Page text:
BEIJING - Singapore and China signed five agreements on Monday (April 29), drawing closer in their collaboration on trade, law enforcement and projects under the Belt and Road Initiative (BRI).
The deals were inked after Singapore Prime Minister Lee Hsien Loong's meeting with Chinese Premier Li Keqiang at Diaoyutai State Guesthouse. Earlier, Mr Lee also met President Xi Jinping at the Great Hall of the People.
Singapore's Ministry of Trade and Industry (MTI) sealed two new partnerships. In one, Minister for Trade and Industry Chan Chun Sing and Shanghai mayor Ying Yong agreed to set up a ministerial-level Singapore-Shanghai Comprehensive Cooperation Council.
Through this platform, both sides will cooperate in six areas: the BRI, financial services cooperation, technology and innovation, ease of doing business, urban governance, and people-to-people exchanges.
Incoming Deputy Prime Minister and Finance Minister Heng Swee Keat and Mr Ying will co-chair the council, while Senior Minister of State for Law and Health Edwin Tong and Shanghai's vice-mayor Xu Kunlin will be deputy co-chairs.
Enterprise Singapore and Shanghai's Foreign Affairs Office will be the council secretariats.
The first meeting is on May 24 in Shanghai. The council is Shanghai's first comprehensive institutionalised platform with a foreign country, says a statement from MTI.
Mr Chan also signed a memorandum of understanding with Mr Zhang Yong, the vice-chair of China's state planner, the National Development and Reform Commission, on an implementation framework for third-party market cooperation.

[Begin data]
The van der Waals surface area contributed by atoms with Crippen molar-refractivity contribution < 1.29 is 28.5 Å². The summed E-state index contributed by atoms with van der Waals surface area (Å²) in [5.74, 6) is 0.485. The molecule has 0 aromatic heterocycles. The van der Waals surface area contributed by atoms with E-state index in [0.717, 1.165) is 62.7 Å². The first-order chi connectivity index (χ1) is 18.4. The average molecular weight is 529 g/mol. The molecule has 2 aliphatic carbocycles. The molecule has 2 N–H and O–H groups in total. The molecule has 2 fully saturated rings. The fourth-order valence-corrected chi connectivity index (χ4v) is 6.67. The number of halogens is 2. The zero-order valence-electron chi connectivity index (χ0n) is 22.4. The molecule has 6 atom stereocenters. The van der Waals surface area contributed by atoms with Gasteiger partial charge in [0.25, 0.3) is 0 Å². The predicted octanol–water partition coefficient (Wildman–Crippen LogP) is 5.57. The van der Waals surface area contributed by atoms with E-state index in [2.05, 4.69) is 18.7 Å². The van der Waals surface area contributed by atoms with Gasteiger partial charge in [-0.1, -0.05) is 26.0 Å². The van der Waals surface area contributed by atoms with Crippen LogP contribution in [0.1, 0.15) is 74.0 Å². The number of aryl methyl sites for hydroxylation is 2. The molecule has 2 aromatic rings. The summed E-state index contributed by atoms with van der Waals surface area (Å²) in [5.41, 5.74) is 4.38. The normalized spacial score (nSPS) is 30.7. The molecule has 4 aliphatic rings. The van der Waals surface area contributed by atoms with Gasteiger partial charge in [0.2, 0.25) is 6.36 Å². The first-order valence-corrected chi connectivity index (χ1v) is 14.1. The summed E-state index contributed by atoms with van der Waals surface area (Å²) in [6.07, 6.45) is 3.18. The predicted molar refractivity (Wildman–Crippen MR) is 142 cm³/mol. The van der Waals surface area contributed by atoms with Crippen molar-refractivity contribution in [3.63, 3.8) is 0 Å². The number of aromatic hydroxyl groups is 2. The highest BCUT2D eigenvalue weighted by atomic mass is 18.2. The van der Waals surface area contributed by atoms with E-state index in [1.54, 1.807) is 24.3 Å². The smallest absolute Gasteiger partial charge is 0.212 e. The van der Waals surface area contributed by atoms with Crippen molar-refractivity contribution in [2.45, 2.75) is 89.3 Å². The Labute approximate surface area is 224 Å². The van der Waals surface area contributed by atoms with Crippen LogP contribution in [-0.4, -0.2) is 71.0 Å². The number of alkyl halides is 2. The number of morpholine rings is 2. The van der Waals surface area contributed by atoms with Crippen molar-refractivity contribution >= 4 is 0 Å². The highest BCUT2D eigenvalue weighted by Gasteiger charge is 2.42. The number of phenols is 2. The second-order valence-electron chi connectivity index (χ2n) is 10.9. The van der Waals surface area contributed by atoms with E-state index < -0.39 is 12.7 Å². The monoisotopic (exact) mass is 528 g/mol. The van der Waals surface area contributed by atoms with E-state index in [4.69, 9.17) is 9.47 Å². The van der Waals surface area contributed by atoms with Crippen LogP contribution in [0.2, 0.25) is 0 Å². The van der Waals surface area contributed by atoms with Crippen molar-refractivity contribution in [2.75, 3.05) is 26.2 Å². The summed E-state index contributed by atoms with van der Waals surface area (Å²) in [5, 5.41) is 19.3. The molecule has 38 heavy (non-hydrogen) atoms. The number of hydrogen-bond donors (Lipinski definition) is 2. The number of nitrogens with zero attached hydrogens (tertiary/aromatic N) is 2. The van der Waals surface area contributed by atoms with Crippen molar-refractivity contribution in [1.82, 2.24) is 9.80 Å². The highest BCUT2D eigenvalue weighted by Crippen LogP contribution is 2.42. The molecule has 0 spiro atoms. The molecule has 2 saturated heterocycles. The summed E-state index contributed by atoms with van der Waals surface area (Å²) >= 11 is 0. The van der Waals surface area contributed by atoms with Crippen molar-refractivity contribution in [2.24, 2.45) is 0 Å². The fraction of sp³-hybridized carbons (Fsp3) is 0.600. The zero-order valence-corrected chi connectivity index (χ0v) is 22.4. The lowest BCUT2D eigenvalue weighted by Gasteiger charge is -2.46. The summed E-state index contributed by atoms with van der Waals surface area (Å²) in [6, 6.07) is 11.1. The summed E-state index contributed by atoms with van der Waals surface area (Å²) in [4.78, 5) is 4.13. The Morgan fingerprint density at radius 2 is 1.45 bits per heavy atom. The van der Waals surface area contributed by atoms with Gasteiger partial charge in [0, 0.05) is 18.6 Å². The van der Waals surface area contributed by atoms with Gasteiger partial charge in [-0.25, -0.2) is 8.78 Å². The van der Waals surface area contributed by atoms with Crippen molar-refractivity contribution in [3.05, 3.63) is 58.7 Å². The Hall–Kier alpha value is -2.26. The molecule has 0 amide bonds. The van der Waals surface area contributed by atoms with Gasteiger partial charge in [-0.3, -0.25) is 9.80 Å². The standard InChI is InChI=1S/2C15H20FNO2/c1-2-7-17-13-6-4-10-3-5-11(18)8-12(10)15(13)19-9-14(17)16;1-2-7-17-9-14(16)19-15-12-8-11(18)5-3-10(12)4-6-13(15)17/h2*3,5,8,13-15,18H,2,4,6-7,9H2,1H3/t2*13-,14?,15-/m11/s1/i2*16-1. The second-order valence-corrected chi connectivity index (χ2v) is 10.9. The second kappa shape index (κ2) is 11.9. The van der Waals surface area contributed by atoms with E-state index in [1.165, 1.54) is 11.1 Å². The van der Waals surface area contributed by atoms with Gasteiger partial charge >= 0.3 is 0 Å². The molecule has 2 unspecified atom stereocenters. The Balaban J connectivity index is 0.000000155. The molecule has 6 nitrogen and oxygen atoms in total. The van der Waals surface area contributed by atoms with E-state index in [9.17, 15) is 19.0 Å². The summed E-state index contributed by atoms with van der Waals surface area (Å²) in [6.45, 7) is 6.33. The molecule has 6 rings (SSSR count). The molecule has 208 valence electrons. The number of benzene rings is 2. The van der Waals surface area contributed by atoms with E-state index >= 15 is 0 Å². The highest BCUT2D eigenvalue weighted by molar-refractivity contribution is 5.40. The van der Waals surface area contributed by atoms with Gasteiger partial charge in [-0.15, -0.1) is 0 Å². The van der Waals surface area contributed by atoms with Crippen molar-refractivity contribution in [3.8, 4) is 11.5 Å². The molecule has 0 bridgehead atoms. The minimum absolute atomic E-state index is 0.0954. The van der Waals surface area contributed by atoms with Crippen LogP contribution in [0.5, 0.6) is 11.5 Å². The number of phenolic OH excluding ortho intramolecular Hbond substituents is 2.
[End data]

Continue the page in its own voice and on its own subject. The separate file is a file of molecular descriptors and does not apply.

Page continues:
The agreement takes further an earlier MOU signed in April last year and now identifies logistics, e-commerce, infrastructure and professional services such as financial and legal services, as areas for collaboration in third-party markets under the BRI.
"As China enters its next phase of economic transformation, these MOUs will strengthen Singapore's participation in China's new growth strategies to mutual benefit. The newly established Singapore-Shanghai Comprehensive Cooperation Council will help to anchor Singapore's engagements of China's key financial and business hub, and tap into the economic integration of the Yangtze River Delta," said Mr Chan in a statement.
The agreement will also bolster Singapore's role as a launchpad into the South-east Asian markets for Chinese companies looking for opportunities along the Belt and Road, he added.
According to MTI figures, trade between Singapore and Shanghai hit US$13.5 billion (S$18.3 billion) last year, accounting for nearly 14 per cent of Singapore's trade with China.
As of the end of last year, Singapore had over 4,800 projects in Shanghai, amounting to US$15.2 billion worth of cumulative actual investments.
Singapore was the largest foreign investment destination for China along the Belt and Road last year, capturing close to 23 per cent of the total investment outflow from China to Belt and Road countries.
Singapore and China have collaborated in third-party markets in sectors from infrastructure, financing to professional services.
For instance, DBS Bank and the Bank of China have jointly financed a greenfield alumina refinery in Indonesia.
Singapore Customs also signed two agreements with its Chinese counterpart on closer collaboration in tackling customs offences and the setting up of a data exchange system.
In the first agreement, both sides will share findings collected from new customs enforcement equipment and techniques.
The second MOU spells out the implementation of an electronic data exchange system that was agreed on under the China-Singapore Free Trade Agreement upgrade signed last November.
This system will allow for faster transfer of information for trade and eliminates the need for companies to submit hard-copy certificates of origin. It will kick in on July 1.
Singapore-based infrastructure consultancy Surbana Jurong and China’s state-owned Silk Road Fund also inked a co-investment deal. Under this agreement, the two sides will set up a US$500 million infrastructure co-investment platform that will fund infrastructure projects in South-east Asia.
Correction note: This article has been edited for clarity.